On Monday, May 16, 2011, the revisions to FINRA’s Discovery Guide (“Guide”) and Document Production Lists (“Production Lists”) for customer arbitration proceedings take effect. These revisions will apply to all customer cases filed on or after May 16. FINRA first adopted the Guide in 1999 for use in customer arbitration proceedings and last revised the Guide in 2007. The Guide supplements the discovery rules contained in the FINRA Code of Arbitration Procedure for Customer Disputes. (See Rules 12505-12511.)

FINRA’s revisions to the Guide expand the guidance FINRA gives to parties and arbitrators on the discovery process. This expanded guidance is particularly important because of the growing prevalence and raising costs of electronic discovery (“e-discovery”). The revisions to the Guide also replace the current fourteen Production Lists with just two Production Lists of presumptively discoverable documents. One Production List will specify which documents firms/associated persons should produce. The other Production List will specify which documents customers should produce.

The revised Discovery Guide makes clear that it applies to e-discovery. The revised Guide expressly states that “electronic files” are “documents” within the meaning of the Guide. The revised Guide also empowers the arbitrators to decide any dispute regarding the form in which a party produces a document. The form of production continues to be a hot topic in-e-discovery. Parties can get into numerous disputes over the form of production, including whether “native” electronic files should be produced and whether metadata should be included with the production.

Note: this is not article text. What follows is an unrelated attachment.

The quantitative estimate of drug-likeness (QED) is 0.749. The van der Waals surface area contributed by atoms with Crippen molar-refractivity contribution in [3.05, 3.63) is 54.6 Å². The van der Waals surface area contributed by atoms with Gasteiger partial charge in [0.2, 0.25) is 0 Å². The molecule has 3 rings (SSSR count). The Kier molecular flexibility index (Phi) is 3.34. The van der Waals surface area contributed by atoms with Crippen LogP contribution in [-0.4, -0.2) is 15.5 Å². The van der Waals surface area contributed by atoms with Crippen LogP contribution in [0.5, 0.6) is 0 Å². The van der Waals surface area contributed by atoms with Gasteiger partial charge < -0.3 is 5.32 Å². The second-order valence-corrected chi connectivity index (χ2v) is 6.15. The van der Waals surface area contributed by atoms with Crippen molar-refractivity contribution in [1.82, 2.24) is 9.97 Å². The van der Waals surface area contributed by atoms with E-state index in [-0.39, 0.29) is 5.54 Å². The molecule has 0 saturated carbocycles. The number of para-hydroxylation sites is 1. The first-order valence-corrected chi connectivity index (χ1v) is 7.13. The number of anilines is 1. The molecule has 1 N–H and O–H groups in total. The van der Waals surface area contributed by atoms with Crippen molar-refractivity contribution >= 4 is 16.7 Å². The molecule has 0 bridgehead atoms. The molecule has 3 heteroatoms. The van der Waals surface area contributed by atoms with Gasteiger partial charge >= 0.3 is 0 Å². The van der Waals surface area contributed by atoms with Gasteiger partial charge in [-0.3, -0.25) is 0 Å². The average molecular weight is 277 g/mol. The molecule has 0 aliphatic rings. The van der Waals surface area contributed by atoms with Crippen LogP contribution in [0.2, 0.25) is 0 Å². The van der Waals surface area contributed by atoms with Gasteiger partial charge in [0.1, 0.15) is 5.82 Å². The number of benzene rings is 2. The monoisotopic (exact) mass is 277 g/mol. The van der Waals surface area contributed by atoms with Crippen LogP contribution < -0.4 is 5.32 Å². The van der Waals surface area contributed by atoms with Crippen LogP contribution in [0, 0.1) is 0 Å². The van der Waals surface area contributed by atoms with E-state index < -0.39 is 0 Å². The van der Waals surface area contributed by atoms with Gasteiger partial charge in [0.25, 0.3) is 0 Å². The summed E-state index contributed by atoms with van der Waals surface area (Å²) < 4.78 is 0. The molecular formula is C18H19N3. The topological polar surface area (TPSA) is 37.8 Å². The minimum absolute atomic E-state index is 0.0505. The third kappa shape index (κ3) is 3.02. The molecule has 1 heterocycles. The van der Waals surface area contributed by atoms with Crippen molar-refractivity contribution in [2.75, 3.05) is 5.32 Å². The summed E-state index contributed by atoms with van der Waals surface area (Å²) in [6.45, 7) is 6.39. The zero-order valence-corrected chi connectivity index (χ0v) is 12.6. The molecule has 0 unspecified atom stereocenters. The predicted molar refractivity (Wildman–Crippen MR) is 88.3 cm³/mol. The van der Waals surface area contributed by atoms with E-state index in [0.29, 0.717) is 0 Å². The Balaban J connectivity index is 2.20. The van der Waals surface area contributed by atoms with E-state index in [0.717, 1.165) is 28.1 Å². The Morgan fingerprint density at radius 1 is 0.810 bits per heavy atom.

Importantly, the revised Guide provides that a party may object to producing documents on a Production List if the cost or burden of production is disproportionate to the need for the document. To determine whether the party must produce the documents, the arbitrators can weigh the cost or burden of production against the relevance and likely benefit of the document. The arbitrators also can consider whether there are alternatives that can lessen the impact, such as narrowing the time frame or scope of an item on the Production List. These considerations can be used to control the costs of electronic discovery and are similar to the proportionality principles codified in Federal Civil Rule 26(b)(2)(C)(i)-(iii) and discussed in The Sedona Conference’s commentary on proportionality. Recently, many federal judges have applied proportionality to limit the number of document custodians, prevent the production of backup tapes, and conduct discovery in incremental phases.

The revised Guide also gives arbitrators guidance on deciding disputes over the confidential treatment of documents. The party asserting confidentiality has the burden of establishing that a document requires confidential treatment. The revised Guide also makes clear that parties are not required to produce documents that are subject to an established privilege, such as the attorney-client privilege or attorney work product doctrine, and that arbitrators cannot use confidentiality agreements to require the production of privileged documents.